Here Are 5 Photos of the New 37.4MP Zeiss ZX1 Full-Frame Compact Camera

All images © Dan Havlik

Zeiss made a big splash at the photokina show in Cologne, Germany last month when it announced the Zeiss ZX1, a compact camera with a Zeiss-designed, 37.4MP full-frame sensor. Today at the PhotoPlus Expo show in New York City, Zeiss officially took the wraps off the camera by displaying prototypes of the ZX1 for the first time.

While Zeiss shared press images of the ZX1 at photokina, today was the first time the public could actually see what the camera looked like in person. On the downside, the three ZX1 cameras that Zeiss was showing off at PhotoPlus Expo were displayed “under glass,” so we weren’t able to get any hands-on time with the camera. We did shoot images of the ZX1, which we’ve included in this story.

The Zeiss ZX1 features a newly designed, integrated Zeiss Distagon 35 mm f/2 T* lens with autofocus that the company says has been matched to the 37.4 megapixel full-frame sensor, which was developed in-house at Zeiss. It’s worth noting that while Zeiss has a history of creating analog, film-based cameras, the ZX1 is their first digital camera.

Another unique feature of the Zeiss ZX1 is that it has Adobe Photoshop Lightroom CC Mobile built in, allowing photographers to process Raw images directly in the camera. There’s also a sweet-looking 4.3-inch multi-touch display on back of the camera and the screen is slightly bent, which separates the live view from the control elements. If you don't want to compose images on the rear display, there's an OLED electronic viewfinder as well.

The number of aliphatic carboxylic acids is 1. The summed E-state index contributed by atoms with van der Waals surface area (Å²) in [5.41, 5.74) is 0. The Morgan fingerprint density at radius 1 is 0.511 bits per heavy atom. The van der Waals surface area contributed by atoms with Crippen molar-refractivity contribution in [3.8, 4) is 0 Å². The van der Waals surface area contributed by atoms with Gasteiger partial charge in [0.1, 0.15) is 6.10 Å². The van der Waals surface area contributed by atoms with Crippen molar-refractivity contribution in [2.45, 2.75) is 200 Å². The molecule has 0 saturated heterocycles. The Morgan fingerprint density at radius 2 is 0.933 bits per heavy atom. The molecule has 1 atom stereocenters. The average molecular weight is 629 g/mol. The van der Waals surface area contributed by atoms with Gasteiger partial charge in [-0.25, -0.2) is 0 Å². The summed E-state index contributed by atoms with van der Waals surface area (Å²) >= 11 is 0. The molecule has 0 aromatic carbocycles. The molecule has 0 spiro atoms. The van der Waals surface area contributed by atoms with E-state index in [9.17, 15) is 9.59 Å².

Uniquely, the ZX1 has a 512GB SSD drive integrated into the camera, allowing photographers to store approximately 6,800 Raw files (DNG) or over 50,000 JPEGs without needing a memory card. In fact, the camera has no memory card slots at all.

The Zeiss ZX1 has connectivity options including WiFi, Bluetooth and USB-C, letting users upload selected images from the camera directly to the Internet without having to transfer to memory cards or other external devices. Meanwhile, users can add over-the-air software updates to the camera without requiring a computer connection.

As you can tell from the images we shot of the ZX1 at PhotoPlus, it’s a fine-looking camera though, size-wise, it pushes the meaning of the term “compact camera.” Though we weren’t able to hold it in our hands, the ZX1 is quite large (definitely not pocket sized) and substantially built, thanks to its aluminum body and rubberized grip.

The Zeiss ZX1 will go on sale in early 2019. Pricing has not been annouced yet. More info on the camera here.

Jack Richard's picture

A fantastic news indeed, specially for those who shoot street like me and travel and documentary photographer. Being able to perform in-camera conversion and photo-editing will be an amazing feature.